handed out Mother’s Day presents; and ate. Then we ate some more. Raw oysters, roasted oysters, fried oysters, barbecued shrimp (New Orleans style), and some strange concoction that was supposed to be oven-roasted seafood but seemed more like just the breading. (The last item was the only low point in our culinary marathon.) We also did some serious drinking. And we topped things off late Saturday night listening to a remarkable jazz group performing at a fairly empty New Orleans jazz club tucked away on a busy street. (Not to be outdone, we topped off Sunday night with coffee and beignets at the Café du Monde.)
The next generation-- cousins getting closer and eating together.

We spent two-and-a-half days in New Orleans filling in years and building bonds. We plan to do it again soon, “God willing and the creek don’t rise,” as my father would say in his Arkansas folksy accent. Our two fathers came from a family of 12 children whose descendants have spread far and wide. It was great fun for a group of us to be back together.

Wednesday, April 22, 2015

Dylan New and Old

The other day, I borrowed a Bob Dylan “Basement Tapes” CD from the local library. Bootleg Series Vol. 8, issued in 2006, contained “rare and unreleased” Dylan songs from the 1980s and 1990s. I was a little amazed to discover a song I had never heard before entitled “Red River Shore.” The song was such a perfect Dylan love song. It was moody and hypnotic, quickly pulling me into its web of reminiscence of past joy and lost love for more than seven minutes. I played it over and over, and then found a You Tube video to listen to it some more:

There is no video of Dylan singing the song on You Tube, just a photo of the CD cover with an audio track.
A scowling Bob Dylan in the 1980s, looking so different
from the 1960s protester  I "met" in 1965.
Without video, the words sink in deeper; the song takes hold stronger. Here is my favorite verse. It’s a little nostalgic and a little self-deprecating—just how I would write a love song if I could. This is a love more of the mind than of the body:
Well, I been to the east and I been to the west
And I been out where the black winds roar
Somehow though I never did get that far
With the girl from the Red River shore.

Finding a new Dylan song made me think of when I had first “discovered” Dylan. It happened (shudder) almost 50 years ago. I was part of an accelerated academic summer program for high school students in Georgia, known as the Governor’s Honors Program. I spent six weeks with about 150 really smart kids. There were scholars and musicians and artists and free thinkers. I felt like both a participant and an observer at the same time. I was meeting new people and thinking new thoughts. Which is where Dylan comes in.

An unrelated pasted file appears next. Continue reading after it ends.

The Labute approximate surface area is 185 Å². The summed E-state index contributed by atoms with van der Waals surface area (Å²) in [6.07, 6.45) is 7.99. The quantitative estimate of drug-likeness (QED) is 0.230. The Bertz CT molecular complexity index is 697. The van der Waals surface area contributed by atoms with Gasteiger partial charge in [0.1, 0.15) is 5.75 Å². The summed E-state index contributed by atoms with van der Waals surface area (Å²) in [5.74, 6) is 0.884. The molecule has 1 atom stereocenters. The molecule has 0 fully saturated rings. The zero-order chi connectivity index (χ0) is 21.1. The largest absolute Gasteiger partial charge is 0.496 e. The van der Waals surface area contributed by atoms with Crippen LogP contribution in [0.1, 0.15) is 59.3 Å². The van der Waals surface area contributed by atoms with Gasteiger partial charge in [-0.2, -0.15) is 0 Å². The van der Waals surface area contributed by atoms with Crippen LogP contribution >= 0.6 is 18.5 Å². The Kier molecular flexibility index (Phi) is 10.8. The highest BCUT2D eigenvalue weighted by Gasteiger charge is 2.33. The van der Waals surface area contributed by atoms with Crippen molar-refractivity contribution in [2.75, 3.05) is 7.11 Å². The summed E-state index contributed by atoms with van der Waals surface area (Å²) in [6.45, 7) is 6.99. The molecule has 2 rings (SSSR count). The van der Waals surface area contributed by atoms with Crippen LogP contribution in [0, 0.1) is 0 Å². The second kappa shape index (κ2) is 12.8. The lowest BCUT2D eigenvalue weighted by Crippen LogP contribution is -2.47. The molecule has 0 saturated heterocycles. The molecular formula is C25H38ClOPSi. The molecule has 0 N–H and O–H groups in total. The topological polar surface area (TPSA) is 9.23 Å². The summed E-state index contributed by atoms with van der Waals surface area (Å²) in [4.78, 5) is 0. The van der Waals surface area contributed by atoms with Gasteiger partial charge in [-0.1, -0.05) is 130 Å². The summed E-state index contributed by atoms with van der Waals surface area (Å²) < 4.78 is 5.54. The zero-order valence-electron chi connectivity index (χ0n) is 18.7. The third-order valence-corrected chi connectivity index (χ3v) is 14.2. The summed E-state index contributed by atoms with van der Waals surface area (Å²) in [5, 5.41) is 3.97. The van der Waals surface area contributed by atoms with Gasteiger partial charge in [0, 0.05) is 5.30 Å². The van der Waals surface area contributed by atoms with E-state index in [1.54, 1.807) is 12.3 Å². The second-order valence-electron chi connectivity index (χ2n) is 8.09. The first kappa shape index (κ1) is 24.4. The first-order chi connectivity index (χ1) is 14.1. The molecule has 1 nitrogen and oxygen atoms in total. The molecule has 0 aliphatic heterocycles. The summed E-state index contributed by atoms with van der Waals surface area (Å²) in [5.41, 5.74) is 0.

Bill Martin, one of the kids from another high school in Savannah attending GHP, had brought along some Dylan albums. We gathered in his room, behind a closed door, to do some illicit listening. I heard “The Times They Are a-Changin’” for the first time. I heard “Bob Dylan’s Dream” and “A Hard Rain’s a-Gonna Fall.” The voice was so raw. Who would hire a guy with that voice to make records, we wondered at first. Then we listened more, and the rawness took hold. I had been brought up with liberal values, but listening to Dylan singing Dylan (rather than Peter, Paul, and Mary), made me feel more radical than I had ever felt before.

Eight clean-cut kids from Savannah High School who attended
the Governor's Honors program in 1965. We were proud nerds.
American involvement in the Vietnam War was a-buildin’ during the summer of 1965. I was just entering my junior year in high school, so the idea of being drafted or fighting in a war on the other side of the world was not yet in my mind. But here was Bob Dylan talking about war, any war, maybe that war. It was exhilarating but also a little overwhelming. I went home from the GHP feeling a little worldlier. But that was pretty much an illusion. After all, I was still a sheltered kid from Savannah, Georgia, no matter whose music I was listening to. But Bob Dylan had opened up my mind a little. I’m grateful for that.

And I’m thrilled that Dylan and record producers and other performers are turning back time to let us hear some of Dylan’s songs that have been long hidden. Every new Dylan song, even old ones never heard before, has the ability to grab my psyche and my soul.

Friday, April 17, 2015

Saying Goodbyes

This week’s New Yorker features an article entitled “Moving to Mars.” In focusing on the much-anticipated future one-way journey of a group of astronauts to the unknown on Mars, the writer opens with a story of the explorers who first traveled to Antarctica in 1898.  It was a harrowing and mostly tragic venture. The writer seems to be speculating on whether the trip to a distant planet will be more or less worrisome than the adventure to the bottom of our own planet.  
The story made me think about loneliness as well. And about goodbyes. Last week, Audrey and I went to see the movie Woman in Gold. The movie focuses on the Nazi occupation of Vienna in 1938 and its impact on members of a wealthy Viennese Jewish family. While it’s mostly about evil and art theft, it’s also about fear, sadness, and injustice. Spoiler alert: There will be justice served by the movie’s end, which we will cheer. But our cheering is tempered by what is known but not shown in the film about this period in history.
In one emotional scene shown in flashback near the middle of the film, the young Maria Altmann (who will be played as an older adult by Helen Mirren) tearfully tells her parents goodbye before she makes a daring escape from Vienna with her new husband. It is clear that she will never see her parents again, and they all realize this. She plans to go to America, but she might as well be going to Antarctica or Mars, for that matter. She is leaving everything and almost everyone she has known. She is sailing without an anchor into uncharted waters, at least for her.